• Operation system: Red Hat Enterprise Linux Workstation Release 6.1
  • Compiler: GNU compiler

Our system have 15.5 GB memory. We can't use all 15.5 GB to run simuPOP, because we have to leave some space of memory for operation system. If we don't leave the memory for the operation system or allocated memory more the 15.5 GB, the operation system will map the memory to disk (virtual memory) causing the simuPOP run extremely slow. In the experiment we show the maximum population in the memory size 4, 8, 12, and 14 GB respectively as follows:

loci = 100, ploidy= 2, gens=10
AlleleType short long binary
Memory Size CPU Core Max Population time (sec) Max Population time (sec) Max Population time (sec)
4GB 1 9,418,787 72.48 2,593,579 23.45 35,204,649 266.22
2 41.78 13.70 152.5
4 25.76 9.16 92.31
8GB 1 18,837,575 142.84 5,187,158 46.42 70,409,299 528.92
2 83.32 27.88 305.95
4 52.30 18.48 183.88
12GB 1 28,256,363 227.30 7,780,737 70.57 105,613,949 796.33
2 126.29 41.86 463.29
4 78.25 27.67 282.09
14GB 1 32,965,757 306.67 9,077,527 90.47 123,216,274 959.62
2 154.10 52.11 530.84
4 94.29 33.46 327.85
loci = 1000, ploidy= 2, gens=10
AlleleType short long binary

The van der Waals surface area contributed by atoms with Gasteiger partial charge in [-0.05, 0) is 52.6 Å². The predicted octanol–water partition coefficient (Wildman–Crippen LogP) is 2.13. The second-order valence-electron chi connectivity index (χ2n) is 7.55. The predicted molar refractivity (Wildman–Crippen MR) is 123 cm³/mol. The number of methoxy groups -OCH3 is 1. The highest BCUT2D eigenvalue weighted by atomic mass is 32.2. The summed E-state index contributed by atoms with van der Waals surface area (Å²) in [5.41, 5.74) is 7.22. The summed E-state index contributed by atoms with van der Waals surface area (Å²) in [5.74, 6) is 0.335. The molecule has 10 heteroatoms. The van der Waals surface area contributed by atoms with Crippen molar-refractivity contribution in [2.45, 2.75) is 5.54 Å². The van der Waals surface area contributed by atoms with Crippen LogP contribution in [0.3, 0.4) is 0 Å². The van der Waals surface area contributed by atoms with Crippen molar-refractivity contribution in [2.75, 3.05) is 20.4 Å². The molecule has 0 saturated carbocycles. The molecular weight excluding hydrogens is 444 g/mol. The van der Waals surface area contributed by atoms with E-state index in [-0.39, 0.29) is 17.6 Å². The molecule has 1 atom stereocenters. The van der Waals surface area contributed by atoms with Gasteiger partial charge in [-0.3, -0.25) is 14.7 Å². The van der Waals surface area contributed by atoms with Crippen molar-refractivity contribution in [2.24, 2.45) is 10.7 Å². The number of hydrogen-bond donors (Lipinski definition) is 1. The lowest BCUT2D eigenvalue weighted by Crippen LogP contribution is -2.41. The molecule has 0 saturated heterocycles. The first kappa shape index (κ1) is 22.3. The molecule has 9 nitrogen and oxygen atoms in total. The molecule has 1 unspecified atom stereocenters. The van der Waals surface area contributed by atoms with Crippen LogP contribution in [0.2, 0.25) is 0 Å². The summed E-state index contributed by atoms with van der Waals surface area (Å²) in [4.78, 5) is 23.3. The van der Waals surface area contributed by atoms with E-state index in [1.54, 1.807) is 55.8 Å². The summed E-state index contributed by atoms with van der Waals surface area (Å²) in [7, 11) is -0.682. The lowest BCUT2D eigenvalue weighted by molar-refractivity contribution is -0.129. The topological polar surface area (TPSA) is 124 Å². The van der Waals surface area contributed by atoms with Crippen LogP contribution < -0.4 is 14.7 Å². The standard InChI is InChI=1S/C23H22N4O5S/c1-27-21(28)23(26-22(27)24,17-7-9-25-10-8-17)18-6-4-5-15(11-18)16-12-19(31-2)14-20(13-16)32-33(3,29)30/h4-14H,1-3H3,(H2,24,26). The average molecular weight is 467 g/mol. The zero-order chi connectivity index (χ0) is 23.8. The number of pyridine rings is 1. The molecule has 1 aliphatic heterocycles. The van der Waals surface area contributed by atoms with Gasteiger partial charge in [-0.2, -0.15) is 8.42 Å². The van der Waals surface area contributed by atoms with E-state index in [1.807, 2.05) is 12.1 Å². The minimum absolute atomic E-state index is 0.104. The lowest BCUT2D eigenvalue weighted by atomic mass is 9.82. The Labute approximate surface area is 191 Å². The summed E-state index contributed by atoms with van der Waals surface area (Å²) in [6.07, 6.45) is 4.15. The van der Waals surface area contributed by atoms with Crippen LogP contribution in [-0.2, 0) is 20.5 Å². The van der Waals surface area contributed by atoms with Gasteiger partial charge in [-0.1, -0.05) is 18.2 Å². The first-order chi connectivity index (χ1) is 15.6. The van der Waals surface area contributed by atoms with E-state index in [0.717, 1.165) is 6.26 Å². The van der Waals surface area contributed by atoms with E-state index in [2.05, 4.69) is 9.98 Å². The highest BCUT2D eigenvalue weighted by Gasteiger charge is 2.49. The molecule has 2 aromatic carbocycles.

Memory Size CPU Core Max Population time (sec) Max Population time (sec) Max Population time (sec)
4GB 1 1,058,916 12.58 267,499 7.00 7,508,684 61.48
2 8.26 5.71 35.36
4 6.68 5.29 22.18
8GB 1 2,117,833 25.72 534,998 13.95 15,017,368 126.74
2 16.57 11.33 71.69
4 13.28 10.61 44.5
12GB 1 3,176,750 38.77 802,497 20.83 22,526,052 185.14
2 24.22 16.89 107.90
4 19.91 15.88 67.08
14GB 1 3,706,209 45.02 936,247 22.83 26,280,394 218.45
2 27.99 18.70 124.66
4 22.98 18.44 77.40

In addition, we demonstrate the experiment with the maximum loci size in the memory size 4, 8, 12, and 14 GB respectively as follows:

Population size = 1000, ploidy= 2, gens=10
AlleleType short long binary
Memory Size CPU Core Max Loci time (sec) Max Loci time (sec) Max Loci time (sec)
4GB 1 1,073,727 6.11 268,431 5.72 8,589,790 5.96
2 4.97 4.90 4.94
4 4.63 4.57 4.60
8GB 1 2,147,469 12.11 536,867 11.45 17,179,725 12
2 10.01 9.68 9.91
4 9.24 9.1 9.2
12GB 1 3,221,211 17.25 805,302 16.35 25,769,659 17.09
2 14.92 14.13 14.75
4 14.01 14.03 13.84
14GB 1 3,758,082 18.12 939,520 17.69 30,064,627 21.10
2 16.10 15.48 21.35
4 15.79 15.63 19.36
Population size = 100000, ploidy= 2, gens=10
AlleleType short long binary
Memory Size CPU Core Max Loci time (sec) Max Loci time (sec) Max Loci time (sec)
4GB 1 10,723 6.35 2,680 5.92 85,755 6.52
2 5.42 5.14 5.44
4 5.01 4.89 4.97
8GB 1 21,460 12.10 5,365 12.04 171,654 12.32
2 10.32 10.14 10.2
4 9.62 9.58 9.62
12GB 1 32,198 17.59 8,049 17.92 257,554 18.43
2 15.38 15.07 15.52
4 14.61 14.27 14.35
14GB 1 37,566 18.84 9,391 18.76 300,503 19.39
2 16.58 16.57 17.01
4 16.41 16.28 16.35

Finally, we show the worst scenario when we run the experiment in 15GB memory, which almost equals to the memory size of our system as follows:

AlleleType=short, loci = 1000, ploidy= 2, gens=5
Memory Size CPU Core Max Population time (sec)
15GB 4 3,970,938 31,581.11 (8.7 hours)

We can see the execution time of simuPOP is very slow because we use too much memory, and operation system don't have enough space to run its system.